DPS 2001 meeting, November 2001
Session 35. Icy Galilean Satellites I: Geology and Geophysics
Oral, Chairs: W. Moore, J. Moore, Thursday, November 29, 2001, 4:40-6:10pm, Regency GH

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[35.05] Callisto's Surface "Activity" from Highest-Resolution Galileo Imaging

J.E. Klemaszewski, D.A. Williams, R. Greeley (Arizona State University)

Very high-resolution images (up to about 3 meters/pixel) of Jupiter's moon Callisto are interpreted to indicate active erosion of its surface. Callisto's surface can be divided into bright and dark subunits, based on their relative albedo. Bright materials are ice-rich and are often associated with impact craters or high-standing features (e.g., knobs). In contrast, dark materials are ice-poor and occur in low-lying areas or plains. Galileo images of Callisto obtained during May 2001 show bright, icy regions contain knobs and spires with elevations of tens to hundreds of meters. In some images knobs populate the surface densely, while other regions contain few knobs or none. Although moderate-resolution context is not available, we speculate that densely populated bright knobs are related to the ejecta blanket of an impact event. In some locations, the bright terrain with numerous icy spires contains very few impact craters, if any. These bright spires are surrounded by smooth, dark material that contains few to no craters. The lack of craters indicates that these surfaces are young, and are likely undergoing active erosion.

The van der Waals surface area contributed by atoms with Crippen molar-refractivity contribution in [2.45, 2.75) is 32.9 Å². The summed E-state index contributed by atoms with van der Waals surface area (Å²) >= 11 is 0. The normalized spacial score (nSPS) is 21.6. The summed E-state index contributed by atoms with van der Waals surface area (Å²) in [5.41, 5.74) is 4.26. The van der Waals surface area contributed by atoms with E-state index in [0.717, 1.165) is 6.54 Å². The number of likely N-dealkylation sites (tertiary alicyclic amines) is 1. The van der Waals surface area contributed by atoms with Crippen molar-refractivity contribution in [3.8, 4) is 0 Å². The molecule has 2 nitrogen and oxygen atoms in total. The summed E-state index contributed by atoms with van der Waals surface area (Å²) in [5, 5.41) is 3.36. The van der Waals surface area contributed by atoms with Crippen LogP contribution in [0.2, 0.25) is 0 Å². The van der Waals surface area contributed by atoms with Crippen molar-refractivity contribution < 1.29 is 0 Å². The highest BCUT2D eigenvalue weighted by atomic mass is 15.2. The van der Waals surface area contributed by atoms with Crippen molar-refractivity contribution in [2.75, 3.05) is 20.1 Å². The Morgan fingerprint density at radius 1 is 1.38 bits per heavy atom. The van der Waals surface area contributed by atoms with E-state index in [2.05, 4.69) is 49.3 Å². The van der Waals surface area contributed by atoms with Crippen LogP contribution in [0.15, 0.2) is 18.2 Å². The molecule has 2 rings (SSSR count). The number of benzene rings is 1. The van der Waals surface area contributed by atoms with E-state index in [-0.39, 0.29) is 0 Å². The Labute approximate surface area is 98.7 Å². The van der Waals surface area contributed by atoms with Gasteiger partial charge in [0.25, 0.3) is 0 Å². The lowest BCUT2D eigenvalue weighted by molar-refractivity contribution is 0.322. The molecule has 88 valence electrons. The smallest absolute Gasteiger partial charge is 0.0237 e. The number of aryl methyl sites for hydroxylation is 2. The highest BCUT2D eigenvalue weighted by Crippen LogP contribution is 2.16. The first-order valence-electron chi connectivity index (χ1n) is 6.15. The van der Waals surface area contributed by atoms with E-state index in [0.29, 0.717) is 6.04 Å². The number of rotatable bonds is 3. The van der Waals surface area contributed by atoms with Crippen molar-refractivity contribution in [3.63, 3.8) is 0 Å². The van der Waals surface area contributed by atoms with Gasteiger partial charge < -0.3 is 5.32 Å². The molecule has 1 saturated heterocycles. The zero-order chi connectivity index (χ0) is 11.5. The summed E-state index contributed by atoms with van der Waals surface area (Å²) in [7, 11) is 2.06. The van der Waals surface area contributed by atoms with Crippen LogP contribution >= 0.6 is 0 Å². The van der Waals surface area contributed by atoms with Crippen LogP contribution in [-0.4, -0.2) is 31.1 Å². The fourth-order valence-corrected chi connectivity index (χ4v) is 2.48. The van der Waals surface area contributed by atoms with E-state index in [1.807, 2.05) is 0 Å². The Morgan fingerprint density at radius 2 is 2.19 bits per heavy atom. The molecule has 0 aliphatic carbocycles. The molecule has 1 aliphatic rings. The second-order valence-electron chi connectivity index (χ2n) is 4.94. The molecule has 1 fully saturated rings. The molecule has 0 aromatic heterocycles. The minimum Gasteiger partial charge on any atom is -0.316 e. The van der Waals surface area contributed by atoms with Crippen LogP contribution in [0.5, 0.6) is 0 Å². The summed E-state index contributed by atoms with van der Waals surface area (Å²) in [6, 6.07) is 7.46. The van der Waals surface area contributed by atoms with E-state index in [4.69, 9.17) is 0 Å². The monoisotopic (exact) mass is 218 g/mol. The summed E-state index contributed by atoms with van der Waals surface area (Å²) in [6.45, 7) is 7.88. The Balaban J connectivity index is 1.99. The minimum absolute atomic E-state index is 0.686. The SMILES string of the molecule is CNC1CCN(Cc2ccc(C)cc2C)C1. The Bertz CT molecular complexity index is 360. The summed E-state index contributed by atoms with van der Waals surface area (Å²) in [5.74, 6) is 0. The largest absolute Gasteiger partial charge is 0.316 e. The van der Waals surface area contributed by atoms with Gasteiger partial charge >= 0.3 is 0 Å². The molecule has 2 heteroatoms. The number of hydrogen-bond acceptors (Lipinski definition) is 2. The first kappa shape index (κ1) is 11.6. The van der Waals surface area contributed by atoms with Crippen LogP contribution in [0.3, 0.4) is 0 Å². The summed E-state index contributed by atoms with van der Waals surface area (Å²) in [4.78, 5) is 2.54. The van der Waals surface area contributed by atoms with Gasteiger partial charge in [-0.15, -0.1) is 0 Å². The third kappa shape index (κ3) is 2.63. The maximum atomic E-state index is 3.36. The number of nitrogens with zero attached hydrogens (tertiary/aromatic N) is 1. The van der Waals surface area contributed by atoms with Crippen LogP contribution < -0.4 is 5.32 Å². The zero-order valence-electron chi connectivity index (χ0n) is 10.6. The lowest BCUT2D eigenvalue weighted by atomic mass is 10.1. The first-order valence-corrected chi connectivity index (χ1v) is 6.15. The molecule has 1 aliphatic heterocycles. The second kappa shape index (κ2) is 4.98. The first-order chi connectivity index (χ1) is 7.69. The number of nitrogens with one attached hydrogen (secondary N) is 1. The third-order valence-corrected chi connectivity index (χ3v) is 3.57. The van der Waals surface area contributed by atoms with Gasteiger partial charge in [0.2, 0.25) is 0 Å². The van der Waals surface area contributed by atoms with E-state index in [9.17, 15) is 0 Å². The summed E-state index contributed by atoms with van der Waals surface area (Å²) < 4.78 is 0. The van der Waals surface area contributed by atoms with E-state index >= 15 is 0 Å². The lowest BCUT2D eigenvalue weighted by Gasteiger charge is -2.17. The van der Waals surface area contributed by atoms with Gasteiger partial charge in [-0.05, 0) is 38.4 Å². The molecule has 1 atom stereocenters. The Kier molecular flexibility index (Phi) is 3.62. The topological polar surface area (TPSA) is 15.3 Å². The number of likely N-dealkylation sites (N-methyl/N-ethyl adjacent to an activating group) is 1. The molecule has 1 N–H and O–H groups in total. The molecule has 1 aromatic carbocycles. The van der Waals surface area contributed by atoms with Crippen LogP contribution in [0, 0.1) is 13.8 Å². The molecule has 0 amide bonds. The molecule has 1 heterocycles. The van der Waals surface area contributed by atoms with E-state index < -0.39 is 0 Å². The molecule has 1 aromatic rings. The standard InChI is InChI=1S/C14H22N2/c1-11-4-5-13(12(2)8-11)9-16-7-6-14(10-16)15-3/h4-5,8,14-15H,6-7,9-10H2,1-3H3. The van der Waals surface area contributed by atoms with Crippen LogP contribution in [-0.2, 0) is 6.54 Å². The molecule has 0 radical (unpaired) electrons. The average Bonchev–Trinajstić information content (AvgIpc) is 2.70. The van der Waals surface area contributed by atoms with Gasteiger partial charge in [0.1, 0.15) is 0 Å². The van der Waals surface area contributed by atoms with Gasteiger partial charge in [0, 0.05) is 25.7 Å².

We propose the following surface evolution due to erosion and impact cratering: The gradual loss of ice by sublimation liberates non-ice material which slides down-slope, piling up at the base of the spires. These spires continue to shrink, and will eventually disappear, leaving a smooth, dark, surface. This dark surface is less active because the layer of dark material inhibits sublimation of the icy material below. Very small impact craters (which do not penetrate the dark material) will be preserved and accumulate on the surface with time. Larger impacts (greater than a few kilometers) will penetrate the dark material, excavate icy material from below, and sublimation will occur until the ice is removed. Large impacts (10 to 60 km in diameter) have enough surface relief, and the sublimation process is slow enough, that they are still visible at global resolutions.

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